Patrick Kavanagh

(1904 - 1967 / County Monaghan)

Stony Grey Soil


O stony grey soil of Monaghan
The laugh from my love you thieved;
You took the gay child of my passion
And gave me your clod-conceived.

You clogged the feet of my boyhood
And I believed that my stumble
Had the poise and stride of Apollo
And his voice my thick tongued mumble.

You told me the plough was immortal!
O green-life conquering plough!
The mandril stained, your coulter blunted
In the smooth lea-field of my brow.

You sang on steaming dunghills
A song of cowards' brood,
You perfumed my clothes with weasel itch,
You fed me on swinish food

You flung a ditch on my vision
Of beauty, love and truth.
O stony grey soil of Monaghan
You burgled my bank of youth!

Lost the long hours of pleasure
All the women that love young men.
O can I stilll stroke the monster's back
Or write with unpoisoned pen.

His name in these lonely verses
Or mention the dark fields where
The first gay flight of my lyric
Got caught in a peasant's prayer.

Mullahinsa, Drummeril, Black Shanco-
Wherever I turn I see
In the stony grey soil of Monaghan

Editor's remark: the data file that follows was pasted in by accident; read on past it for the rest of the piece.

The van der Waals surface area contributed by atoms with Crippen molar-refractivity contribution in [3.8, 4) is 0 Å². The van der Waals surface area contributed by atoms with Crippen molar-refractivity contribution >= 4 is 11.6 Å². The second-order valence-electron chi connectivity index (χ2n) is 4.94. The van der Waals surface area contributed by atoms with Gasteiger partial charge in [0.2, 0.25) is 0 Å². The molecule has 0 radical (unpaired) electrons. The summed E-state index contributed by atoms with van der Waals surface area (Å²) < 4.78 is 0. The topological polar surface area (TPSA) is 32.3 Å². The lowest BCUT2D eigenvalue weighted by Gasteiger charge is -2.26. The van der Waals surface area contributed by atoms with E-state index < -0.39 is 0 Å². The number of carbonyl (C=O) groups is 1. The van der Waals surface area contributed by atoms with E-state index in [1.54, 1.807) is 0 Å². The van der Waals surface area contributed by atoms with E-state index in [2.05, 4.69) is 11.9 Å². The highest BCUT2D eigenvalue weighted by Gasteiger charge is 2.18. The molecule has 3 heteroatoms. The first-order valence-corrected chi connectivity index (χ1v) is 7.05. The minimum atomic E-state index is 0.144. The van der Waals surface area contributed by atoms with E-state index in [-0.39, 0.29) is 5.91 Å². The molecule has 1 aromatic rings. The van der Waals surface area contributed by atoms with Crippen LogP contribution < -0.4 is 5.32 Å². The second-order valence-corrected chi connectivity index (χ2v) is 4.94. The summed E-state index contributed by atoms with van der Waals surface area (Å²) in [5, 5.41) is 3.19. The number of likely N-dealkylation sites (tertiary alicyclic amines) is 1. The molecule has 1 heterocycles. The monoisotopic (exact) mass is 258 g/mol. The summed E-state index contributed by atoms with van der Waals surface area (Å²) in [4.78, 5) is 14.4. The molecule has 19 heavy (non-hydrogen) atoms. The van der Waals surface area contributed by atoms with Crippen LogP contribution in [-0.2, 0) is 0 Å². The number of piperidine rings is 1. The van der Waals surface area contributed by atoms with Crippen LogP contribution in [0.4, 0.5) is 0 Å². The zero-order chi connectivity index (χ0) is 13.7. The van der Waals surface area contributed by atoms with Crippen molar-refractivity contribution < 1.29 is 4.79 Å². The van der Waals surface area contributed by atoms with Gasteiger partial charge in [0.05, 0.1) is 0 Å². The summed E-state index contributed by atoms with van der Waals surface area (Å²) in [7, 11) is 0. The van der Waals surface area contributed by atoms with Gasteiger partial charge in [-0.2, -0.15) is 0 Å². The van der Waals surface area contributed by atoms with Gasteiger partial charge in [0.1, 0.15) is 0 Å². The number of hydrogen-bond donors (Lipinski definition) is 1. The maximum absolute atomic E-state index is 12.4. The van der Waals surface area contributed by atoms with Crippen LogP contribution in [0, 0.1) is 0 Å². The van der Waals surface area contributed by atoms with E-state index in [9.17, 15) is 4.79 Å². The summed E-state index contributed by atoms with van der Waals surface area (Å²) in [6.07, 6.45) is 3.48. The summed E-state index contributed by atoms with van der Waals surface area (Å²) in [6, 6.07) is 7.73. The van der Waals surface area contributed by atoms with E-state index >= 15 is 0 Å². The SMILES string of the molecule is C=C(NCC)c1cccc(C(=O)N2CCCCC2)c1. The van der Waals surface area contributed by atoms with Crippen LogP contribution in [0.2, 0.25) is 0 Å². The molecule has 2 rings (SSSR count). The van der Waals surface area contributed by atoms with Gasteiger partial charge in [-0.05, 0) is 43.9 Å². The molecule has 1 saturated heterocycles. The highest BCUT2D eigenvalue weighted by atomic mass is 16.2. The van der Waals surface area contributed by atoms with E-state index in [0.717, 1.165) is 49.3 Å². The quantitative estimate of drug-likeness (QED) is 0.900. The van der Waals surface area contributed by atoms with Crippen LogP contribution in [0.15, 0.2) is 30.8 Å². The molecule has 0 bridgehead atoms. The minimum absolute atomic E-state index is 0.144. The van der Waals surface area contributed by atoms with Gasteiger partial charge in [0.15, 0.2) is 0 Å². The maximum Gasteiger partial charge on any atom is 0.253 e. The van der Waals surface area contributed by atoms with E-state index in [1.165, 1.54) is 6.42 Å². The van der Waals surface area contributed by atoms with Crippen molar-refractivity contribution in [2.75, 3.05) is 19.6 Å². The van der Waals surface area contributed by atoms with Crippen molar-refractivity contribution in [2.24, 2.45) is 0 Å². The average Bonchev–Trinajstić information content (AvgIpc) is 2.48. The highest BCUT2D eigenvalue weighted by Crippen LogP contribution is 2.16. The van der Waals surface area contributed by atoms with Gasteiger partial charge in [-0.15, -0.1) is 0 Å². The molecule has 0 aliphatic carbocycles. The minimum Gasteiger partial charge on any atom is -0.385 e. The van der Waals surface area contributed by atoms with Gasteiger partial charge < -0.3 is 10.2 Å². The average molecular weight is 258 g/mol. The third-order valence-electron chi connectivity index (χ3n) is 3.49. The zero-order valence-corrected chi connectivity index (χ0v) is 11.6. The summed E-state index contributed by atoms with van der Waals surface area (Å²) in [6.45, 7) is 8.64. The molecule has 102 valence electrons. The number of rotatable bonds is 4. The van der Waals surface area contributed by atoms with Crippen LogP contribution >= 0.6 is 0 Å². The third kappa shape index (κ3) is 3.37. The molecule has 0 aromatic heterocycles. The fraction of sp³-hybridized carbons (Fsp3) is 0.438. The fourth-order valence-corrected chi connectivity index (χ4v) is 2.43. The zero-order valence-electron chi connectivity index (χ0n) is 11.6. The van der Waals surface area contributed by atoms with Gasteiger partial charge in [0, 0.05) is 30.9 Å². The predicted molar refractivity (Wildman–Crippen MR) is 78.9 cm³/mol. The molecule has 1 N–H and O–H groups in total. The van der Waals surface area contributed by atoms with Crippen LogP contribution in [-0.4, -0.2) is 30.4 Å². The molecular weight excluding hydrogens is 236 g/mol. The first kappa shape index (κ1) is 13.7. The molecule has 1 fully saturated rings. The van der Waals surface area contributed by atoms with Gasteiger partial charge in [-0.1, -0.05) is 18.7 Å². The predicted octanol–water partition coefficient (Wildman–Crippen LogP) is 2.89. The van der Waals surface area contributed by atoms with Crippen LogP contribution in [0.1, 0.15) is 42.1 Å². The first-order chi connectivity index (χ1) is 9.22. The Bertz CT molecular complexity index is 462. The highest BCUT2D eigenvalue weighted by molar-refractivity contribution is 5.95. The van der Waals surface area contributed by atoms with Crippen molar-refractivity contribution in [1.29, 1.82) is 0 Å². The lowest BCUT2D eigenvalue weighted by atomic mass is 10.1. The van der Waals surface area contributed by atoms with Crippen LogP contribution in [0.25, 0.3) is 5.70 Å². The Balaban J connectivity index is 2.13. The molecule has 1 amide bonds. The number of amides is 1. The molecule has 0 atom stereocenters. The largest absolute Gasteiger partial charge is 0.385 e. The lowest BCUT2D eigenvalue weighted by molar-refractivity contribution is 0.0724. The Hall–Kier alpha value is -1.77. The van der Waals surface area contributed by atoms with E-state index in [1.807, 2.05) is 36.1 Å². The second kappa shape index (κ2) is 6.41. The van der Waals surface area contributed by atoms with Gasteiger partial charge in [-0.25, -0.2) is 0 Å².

Dead loves that were born for me.

Submitted: Friday, January 03, 2003

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  • Rookie Adrian Mullane (6/14/2010 9:11:00 PM)

    Not to knock Yeats but yes he did live at Thoor Ballylee in the summertime but essentially he had an urban outlook.
    Kavanagh was rural through and through. (Report) Reply

  • Rookie Kevin Murphy (5/23/2007 5:42:00 PM)

    Kavanagh truly is the greatest of all Irish poets. Unlike Yeats, who romanticised the Irish peasantry to almost ridiculously patronising heights; Kavanagh, (himself a poor Irish farmer) , saw this way of life for what it really was; an unfulfilled life of struggle, poverty and frustration.

    His poem “Stony Grey Soil” perfectly exemplifies this way of life and gives the reader a pragmatic insight into the real life experiences of the Irish peasantry, rather than Yeats’s sentimentalised thesis, viewed from his comfortable upper-class ivory tower. (Report) Reply

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